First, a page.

A few more questions emerge about the historiographies of the Champaran Satyagraha. Why did Gandhi and his companions, who were upper-caste urban advocates of Patna and Muzaffarpur, as well as the likes of Shukla, leave the suffering peasantry of Champaran in the lurch? Why did Gandhi and the Congress choose to target the European indigo planters of Champaran, but leave out the more exploitative opium zamindars?

Again, why did Gandhi’s associates and companions in the Satyagraha lack the commitment and dedication to ameliorate the sufferings of the Champaran ryots? The lawyers and moneylenders such as Shukla belonged to a social stratum that gave no room to espousing the interests of the masses. The masses of Champaran—now divided into West and East Champaran districts—continue to languish. almost the same way as Gandhi saw them. How many times did Gandhi himself look back on the Champaran peasants in the 1930s and 1940s? The schools began by Gandhi could not remain open after 1917.

The grievances of the peasantry having been left unaddressed, they resurfaced soon after Independence in the form of the Saathi Land Agitation. During 1946-50, hundreds of acres of lands in Sathi (Champaran) were being settled in the names of various influential people (Arvind N. Das, 1983: pp. 223-25). Ram Manohar Lohia (1910-67) had enquired into this acquisition. . In their Hindi accounts and memoirs, peasant-activists such as Indradeep Sinha (Saathi Ke Kisanon Ka Aitihaasik Sangharsh, 1969), Ramnandan Mishra (Kisanon Ki Samasyayein, 1952) have written about the land loot in Saathi (Champaran). Gandhi and Sardar Patel asked the administration to cancel the settlements with Congress leader Prajapati Mishra, and Ram Prasad Shahi, an excise commissioner, and his brother. The Saathi Land Restoration Act was legislated in 1950. But the likes of Pir Munis and Batakh Miyan, remained landless. They died landless and poor even though the resistance of landless labourers under the leadership of the socialists and communists (moderate and radical) endured in Champaran and the rest of Bihar (for details, please see this essay.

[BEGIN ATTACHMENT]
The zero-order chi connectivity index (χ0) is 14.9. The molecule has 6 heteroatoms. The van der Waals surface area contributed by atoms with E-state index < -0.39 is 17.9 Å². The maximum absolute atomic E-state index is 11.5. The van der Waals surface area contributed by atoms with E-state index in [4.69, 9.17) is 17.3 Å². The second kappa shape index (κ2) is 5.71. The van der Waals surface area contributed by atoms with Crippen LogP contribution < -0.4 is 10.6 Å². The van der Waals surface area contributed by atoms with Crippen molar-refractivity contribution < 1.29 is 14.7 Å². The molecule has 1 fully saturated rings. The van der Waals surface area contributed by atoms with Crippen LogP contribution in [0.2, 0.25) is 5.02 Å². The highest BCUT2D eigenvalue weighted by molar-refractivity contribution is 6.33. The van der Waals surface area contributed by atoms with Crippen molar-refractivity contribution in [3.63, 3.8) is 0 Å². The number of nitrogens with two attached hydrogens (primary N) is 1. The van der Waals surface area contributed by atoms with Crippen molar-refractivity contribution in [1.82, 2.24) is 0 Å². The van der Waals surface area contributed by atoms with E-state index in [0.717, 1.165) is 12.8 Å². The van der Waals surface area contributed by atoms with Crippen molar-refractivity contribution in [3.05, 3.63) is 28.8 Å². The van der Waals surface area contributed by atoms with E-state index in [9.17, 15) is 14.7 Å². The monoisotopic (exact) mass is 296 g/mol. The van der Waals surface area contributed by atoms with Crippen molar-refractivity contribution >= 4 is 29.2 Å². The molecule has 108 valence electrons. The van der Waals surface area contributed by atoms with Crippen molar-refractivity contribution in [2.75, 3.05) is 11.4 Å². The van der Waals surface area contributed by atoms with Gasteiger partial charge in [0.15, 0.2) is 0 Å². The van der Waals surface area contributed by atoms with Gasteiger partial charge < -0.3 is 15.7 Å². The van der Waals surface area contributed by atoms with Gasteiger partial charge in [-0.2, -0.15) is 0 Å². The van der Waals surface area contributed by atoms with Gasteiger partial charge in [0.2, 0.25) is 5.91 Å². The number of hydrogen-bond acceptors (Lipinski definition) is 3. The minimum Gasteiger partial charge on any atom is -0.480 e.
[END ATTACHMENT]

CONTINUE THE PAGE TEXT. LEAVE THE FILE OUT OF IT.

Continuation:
In the decades following the Satyagraha, particularly during the last phase of colonialism, the Champaran hinterland and the then district headquarters. Motihari, witnessed a proliferation of communal organisations such as the Hindu Mahasabha and the Muslim League volunteer corps. There were many major and minor communal skirmishes in rural and urban Champaran. One of the worst was in early August 1927 in Bettiah town (then a subdivision headquarters, and now the headquarters of the district of West Champaran). In the 1920s, there was a spurt in the activities of the Tabligh and Tanzim movements, which were meant to promote Muslim prayers, organisation, and culture, and the Hindu counterparts to them, the Shuddhi and Sangathan movements, started by the Arya Samaj, to transform traditional religious identities into modern political ones. These were in the Champaran (Bihar) and the adjacent Gorakhpur parts of eastern Uttar Pradesh.